June 20, 1994

The Lion of the Desert

Peter Burk's 18-Year Crusade Has Made California's Mojave National Park a Hot Topic

By Susan Reed
People Magazine - Vol. 41, No. 23

TO THE AVERAGE TOURIST, HIGHWAY 15 from Barstow, Calif., to the Nevada border is a bleak two-hour drive through the heart of the Mojave Desert, a barren expanse of sand and scrub where summer temperatures sometimes hit 130°. But take the same trip with Peter Burk, 48, a gangly 6'6" librarian and amateur naturalist from Barstow, and the landscape becomes a trove of ecological and historic treasures: more than 700 kinds of plants, among them the world's largest forest of Joshua trees—whose spiky limbs somehow reminded Mormon travelers of the biblical prophet—plus 300 species of wildlife, including mountain lions, bighorn sheep and golden eagles, as well as 2,000-year-old Native American petroglyphs.

Rattling along in his yellow pickup truck, Burk points excitedly to a moonscape of volcanic cones and 600-foot-high sand dunes. "People think of the Mojave as a wasteland, a dump, something to zip through on their way somewhere else," he says. "Very few people understand the tremendous wealth of life here."

Thanks to Burk's 18-year crusade on behalf of the Mojave, they will soon learn differently. In April, the U.S. Senate passed the California Desert Protection Act, landmark legislation that will create three new national parks, Mojave, Death Valley and Joshua Tree, as well as 74 separate wilderness areas. The bill, which the House is expected to approve this summer, encompasses 6.3 million acres—affecting more public lands in the lower 48 states than any legislation in history. "This desert is a masterpiece," says Sen. Dianne Feinstein of California, the bill's lead sponsor. "If it weren't for the Peter Burks of the world, these things wouldn't happen."

Burk's Mojave crusade began in 1976, during a daily hike with his wife, Joyce, also a librarian. Burk was complaining about the Barstow to Las Vegas off-road race, an annual event in which hundreds of motorcyclists, zooming across the Mojave, tear into the fragile desert floor. "But then I decided that instead of fighting against something like the race, we should fight/or something," says Burk.

In a model of grassroots organizing, the Burks began holding spaghetti dinners and selling T-shirts and booklets promoting desert protection. They won the endorsement of two Sierra Club chapters and began publishing a quarterly newsletter. In 1978, Burk persuaded Rep. George Brown (D-Calif.) to introduce a bill protecting the East Mojave.

Burk learned to love the desert while growing up in Redlands, Calif., near the Mojave. The son of Peter W. Burk, a civil engineer, and Betty, an English teacher, young Peter was a rock hound who ventured off to the wilderness on weekends to add to his collection. Intent on becoming a teacher himself, he enrolled at the University of California at Riverside, where he earned a master's degree in history and met Joyce Brady, whom he married in 1968.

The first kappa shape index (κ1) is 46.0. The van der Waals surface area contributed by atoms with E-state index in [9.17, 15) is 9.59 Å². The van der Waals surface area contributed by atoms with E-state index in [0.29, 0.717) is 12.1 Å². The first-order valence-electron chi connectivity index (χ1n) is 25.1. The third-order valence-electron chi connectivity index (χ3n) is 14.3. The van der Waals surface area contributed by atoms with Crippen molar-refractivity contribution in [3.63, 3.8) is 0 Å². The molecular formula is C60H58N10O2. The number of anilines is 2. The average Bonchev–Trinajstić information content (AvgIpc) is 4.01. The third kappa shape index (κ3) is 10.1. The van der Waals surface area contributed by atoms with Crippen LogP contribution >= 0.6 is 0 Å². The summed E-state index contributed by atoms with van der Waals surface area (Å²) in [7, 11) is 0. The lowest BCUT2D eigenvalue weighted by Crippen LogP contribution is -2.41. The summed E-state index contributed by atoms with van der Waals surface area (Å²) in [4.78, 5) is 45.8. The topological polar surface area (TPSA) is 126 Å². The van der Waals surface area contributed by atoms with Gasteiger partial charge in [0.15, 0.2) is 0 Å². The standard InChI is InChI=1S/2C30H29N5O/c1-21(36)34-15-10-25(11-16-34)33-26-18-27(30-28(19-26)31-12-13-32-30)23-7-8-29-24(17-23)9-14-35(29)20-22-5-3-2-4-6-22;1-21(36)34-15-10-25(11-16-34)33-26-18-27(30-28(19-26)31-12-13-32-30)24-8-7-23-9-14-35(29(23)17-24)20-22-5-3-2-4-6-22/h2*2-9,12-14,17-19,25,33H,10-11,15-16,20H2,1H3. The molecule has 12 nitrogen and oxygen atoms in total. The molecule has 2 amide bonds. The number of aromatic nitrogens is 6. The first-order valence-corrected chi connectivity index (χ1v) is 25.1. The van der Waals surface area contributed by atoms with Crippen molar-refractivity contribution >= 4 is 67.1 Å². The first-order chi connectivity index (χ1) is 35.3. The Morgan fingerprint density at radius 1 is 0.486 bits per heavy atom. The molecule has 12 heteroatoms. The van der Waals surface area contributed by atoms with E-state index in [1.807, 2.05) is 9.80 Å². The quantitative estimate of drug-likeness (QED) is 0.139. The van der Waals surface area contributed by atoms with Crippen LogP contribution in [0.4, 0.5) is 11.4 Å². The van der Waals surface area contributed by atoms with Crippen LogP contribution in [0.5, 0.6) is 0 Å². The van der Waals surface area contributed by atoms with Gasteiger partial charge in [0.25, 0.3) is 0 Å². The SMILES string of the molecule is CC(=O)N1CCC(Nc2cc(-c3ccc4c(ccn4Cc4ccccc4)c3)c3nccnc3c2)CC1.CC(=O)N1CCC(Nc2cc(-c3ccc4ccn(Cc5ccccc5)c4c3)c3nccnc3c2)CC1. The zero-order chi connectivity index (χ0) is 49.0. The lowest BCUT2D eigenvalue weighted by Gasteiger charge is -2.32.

But a stint in the Air Force—Burk was drafted in 1969 and discharged honorably a year later—changed his outlook. "There were a lot of things wrong in the world," he says. "Seeing what was happening in the [Vietnam] war changed me."

The Burks moved to Barstow, where Peter worked with foster families and abused children. Eventually, depressed by the suffering he saw, he left social work after nine years for a job as a librarian at Silver Valley High School in nearby Yermo. It was in 1973 when he joined the Sierra Club and embarked on the desert campaign that he found his true vocation. "In a way, we raised the park like we would have raised a child," says Joyce.

Not everyone shared the Burks' enthusiasm. In deference to a coalition of hunters, cattlemen and all-terrain-vehicle owners, California's Republican senators, Pete Wilson and John Seymour, blocked the Mojave Park bill. It was only revived when Feinstein and fellow Democrat Barbara Boxer were elected to the Senate in 1992. Now, on the cusp of the House vote, one final threat remains: The NRA is working furiously to downgrade the park to a preserve where hunting will be allowed. Still, Burk is cautiously optimistic. "We've come a long way," he says, "but it's not over until the fat lady sings."

Burk heard the first notes of that song April 13 when the Senate voted 69-29 in his favor. That day, he and Joyce taped the Senate debate on C-Span before sitting down that night to watch. "Imagine how it felt for a guy in a Podunk town watching Senator Feinstein stand in front of the Senate speaking almost verbatim from the booklets we put together," he says. "It made me feel like we do have a future, that little guys like me can make a difference."